News Analysis: The ‘orange revolution’: A color all its ownKIEV Ukraine's "orange revolution" was either a mass outpouring of popular will or the collapse of an enfeebled authoritarian power.
Or maybe it was the political and judicial maturation of a teenage democracy. Or it was a Western plot concocted in the corridors of American power and carried out with cunning by such subversive organizations as the Organization for Security and Cooperation in Europe. (The latter is the theory favored in parts east of here.)
In reality, the political upheaval and demonstrations that overturned Ukraine's presidential runoff last month probably resulted from a mixture of all those things. And by all accounts, it is a recipe that appears to be unique to Ukraine.
For those who would like to export Ukraine's experience - and in Russia, Belarus and other former Soviet states, there are many - the conditions that existed here might take years to develop elsewhere.
"The political trend here is different than in Russia or Belarus," said Kalman Mizsei, regional director of the United Nations Development Program, who has worked extensively in Ukraine and other post-Communist nations in Eastern Europe. "Maybe it's the difference in the fabric of civil society in different countries. Maybe it is hidden, and only emerges in times of extraordinary events."
Ukraine will hold a new runoff on Sunday. If the opposition leader, Viktor Yushchenko, wins, as expected, the country will join Georgia as a former Soviet republic that has peacefully overthrown a government tarnished by corruption and authoritarianism. (The three Baltic states shed their old legacies immediately after the Soviet Union's collapse in 1991.)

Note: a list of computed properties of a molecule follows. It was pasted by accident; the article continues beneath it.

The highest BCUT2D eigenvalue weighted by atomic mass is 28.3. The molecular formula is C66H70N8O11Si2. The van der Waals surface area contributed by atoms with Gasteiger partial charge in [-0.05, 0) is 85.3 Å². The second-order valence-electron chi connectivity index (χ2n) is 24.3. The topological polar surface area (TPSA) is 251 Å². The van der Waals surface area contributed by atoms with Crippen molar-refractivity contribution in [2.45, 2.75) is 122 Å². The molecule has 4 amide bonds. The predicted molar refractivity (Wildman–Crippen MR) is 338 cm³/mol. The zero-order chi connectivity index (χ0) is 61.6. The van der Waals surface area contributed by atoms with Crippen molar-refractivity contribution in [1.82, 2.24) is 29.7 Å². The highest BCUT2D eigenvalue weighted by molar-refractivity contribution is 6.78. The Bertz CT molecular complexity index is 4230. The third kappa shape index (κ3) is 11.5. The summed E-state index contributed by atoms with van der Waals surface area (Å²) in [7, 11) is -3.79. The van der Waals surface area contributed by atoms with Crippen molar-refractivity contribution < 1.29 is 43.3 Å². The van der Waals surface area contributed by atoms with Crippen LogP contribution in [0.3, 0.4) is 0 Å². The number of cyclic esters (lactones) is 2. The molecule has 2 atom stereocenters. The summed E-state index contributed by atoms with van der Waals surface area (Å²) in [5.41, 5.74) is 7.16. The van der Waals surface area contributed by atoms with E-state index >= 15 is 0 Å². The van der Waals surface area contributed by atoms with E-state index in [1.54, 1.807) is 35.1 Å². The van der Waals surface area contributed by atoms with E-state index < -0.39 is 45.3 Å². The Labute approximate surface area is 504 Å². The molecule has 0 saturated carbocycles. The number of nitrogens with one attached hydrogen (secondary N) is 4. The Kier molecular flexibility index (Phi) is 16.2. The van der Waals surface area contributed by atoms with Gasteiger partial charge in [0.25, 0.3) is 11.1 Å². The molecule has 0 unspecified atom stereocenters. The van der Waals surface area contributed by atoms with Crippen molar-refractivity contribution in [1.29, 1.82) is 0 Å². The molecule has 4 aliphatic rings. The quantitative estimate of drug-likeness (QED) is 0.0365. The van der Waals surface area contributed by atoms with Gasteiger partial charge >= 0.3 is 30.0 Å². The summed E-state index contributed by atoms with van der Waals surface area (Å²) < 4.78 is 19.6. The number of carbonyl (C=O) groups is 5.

While it might be tempting to view the development as the inevitable march of democracy, there was nothing inevitable about what unfolded after two rounds of voting led to the disputed victory for Prime Minister Viktor Yanukovich.
It might well have turned out differently if President Leonid Kuchma had decided to risk bloodshed and international opprobrium by crushing the demonstrations that erupted after the disputed election.
Eduard Shevardnadze in Georgia had taken that route a year before. And Kuchma acknowledged in an interview earlier this month that some in Ukraine had urged him to do likewise.
Kuchma, whose popularity evaporated after 10 years of economic gains marred by scandal, is unlikely to be seen as a hero by many in Kiev. He did everything he could to secure the election of a favored successor, even if it meant putting government resources to work for Yanukovich and, in the end, stuffing ballot boxes.
Still, faced with protests and uncertain support among the security services, Kuchma conceded, negotiating a compromise that isolated Yanukovich.
"I think the explanation is quite simple," Mikhail Pogrebinsky, director of a Kiev Center for Political and Conflict Studies who has worked closely with Kuchma's government, said in an interview Tuesday. "A revolution like this would not happen if the power had not decided to leave."
The power, however, was given a shove. And the groundwork for that took shape years ago.
In Ukraine, almost alone among the former Soviet states, several essential ingredients for any democracy managed to survive the turmoil of 13 years of halting transition: political competition, judicial independence and, of course, the political activism of voters in a vast swath of the world where apathy typically rules.